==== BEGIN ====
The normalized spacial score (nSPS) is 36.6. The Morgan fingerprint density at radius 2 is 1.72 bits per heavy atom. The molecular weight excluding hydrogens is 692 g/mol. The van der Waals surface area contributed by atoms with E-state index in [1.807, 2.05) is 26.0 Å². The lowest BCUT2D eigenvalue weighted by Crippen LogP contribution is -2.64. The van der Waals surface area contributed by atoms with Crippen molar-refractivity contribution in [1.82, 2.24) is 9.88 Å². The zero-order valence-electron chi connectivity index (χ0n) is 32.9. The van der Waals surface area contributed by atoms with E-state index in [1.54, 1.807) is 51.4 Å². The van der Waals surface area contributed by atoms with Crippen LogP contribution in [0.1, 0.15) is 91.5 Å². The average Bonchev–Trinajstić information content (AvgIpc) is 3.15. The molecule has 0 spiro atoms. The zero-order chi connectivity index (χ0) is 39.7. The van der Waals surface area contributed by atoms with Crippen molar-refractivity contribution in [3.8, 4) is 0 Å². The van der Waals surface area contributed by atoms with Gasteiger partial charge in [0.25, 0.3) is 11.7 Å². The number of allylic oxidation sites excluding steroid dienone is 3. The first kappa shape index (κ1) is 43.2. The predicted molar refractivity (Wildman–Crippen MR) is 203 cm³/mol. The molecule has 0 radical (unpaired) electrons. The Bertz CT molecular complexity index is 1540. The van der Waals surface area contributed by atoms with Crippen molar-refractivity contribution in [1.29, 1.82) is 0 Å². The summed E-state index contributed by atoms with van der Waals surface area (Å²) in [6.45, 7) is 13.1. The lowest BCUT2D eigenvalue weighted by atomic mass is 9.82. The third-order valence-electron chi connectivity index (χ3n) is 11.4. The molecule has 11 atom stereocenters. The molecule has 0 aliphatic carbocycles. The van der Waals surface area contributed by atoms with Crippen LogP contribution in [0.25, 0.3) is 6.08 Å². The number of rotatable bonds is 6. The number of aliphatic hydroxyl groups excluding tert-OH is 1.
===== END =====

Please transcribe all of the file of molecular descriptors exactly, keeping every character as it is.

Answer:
The normalized spacial score (nSPS) is 36.6. The Morgan fingerprint density at radius 2 is 1.72 bits per heavy atom. The molecular weight excluding hydrogens is 692 g/mol. The van der Waals surface area contributed by atoms with E-state index in [1.807, 2.05) is 26.0 Å². The lowest BCUT2D eigenvalue weighted by Crippen LogP contribution is -2.64. The van der Waals surface area contributed by atoms with Crippen molar-refractivity contribution in [1.82, 2.24) is 9.88 Å². The zero-order valence-electron chi connectivity index (χ0n) is 32.9. The van der Waals surface area contributed by atoms with E-state index in [1.54, 1.807) is 51.4 Å². The van der Waals surface area contributed by atoms with Crippen LogP contribution in [0.1, 0.15) is 91.5 Å². The average Bonchev–Trinajstić information content (AvgIpc) is 3.15. The molecule has 0 spiro atoms. The zero-order chi connectivity index (χ0) is 39.7. The van der Waals surface area contributed by atoms with Crippen molar-refractivity contribution in [3.8, 4) is 0 Å². The van der Waals surface area contributed by atoms with Gasteiger partial charge in [0.25, 0.3) is 11.7 Å². The number of allylic oxidation sites excluding steroid dienone is 3. The first kappa shape index (κ1) is 43.2. The predicted molar refractivity (Wildman–Crippen MR) is 203 cm³/mol. The molecule has 0 radical (unpaired) electrons. The Bertz CT molecular complexity index is 1540. The van der Waals surface area contributed by atoms with Crippen molar-refractivity contribution in [1.29, 1.82) is 0 Å². The summed E-state index contributed by atoms with van der Waals surface area (Å²) in [6.45, 7) is 13.1. The lowest BCUT2D eigenvalue weighted by atomic mass is 9.82. The third-order valence-electron chi connectivity index (χ3n) is 11.4. The molecule has 11 atom stereocenters. The molecule has 0 aliphatic carbocycles. The van der Waals surface area contributed by atoms with Crippen LogP contribution in [0.25, 0.3) is 6.08 Å². The number of rotatable bonds is 6. The number of aliphatic hydroxyl groups excluding tert-OH is 1.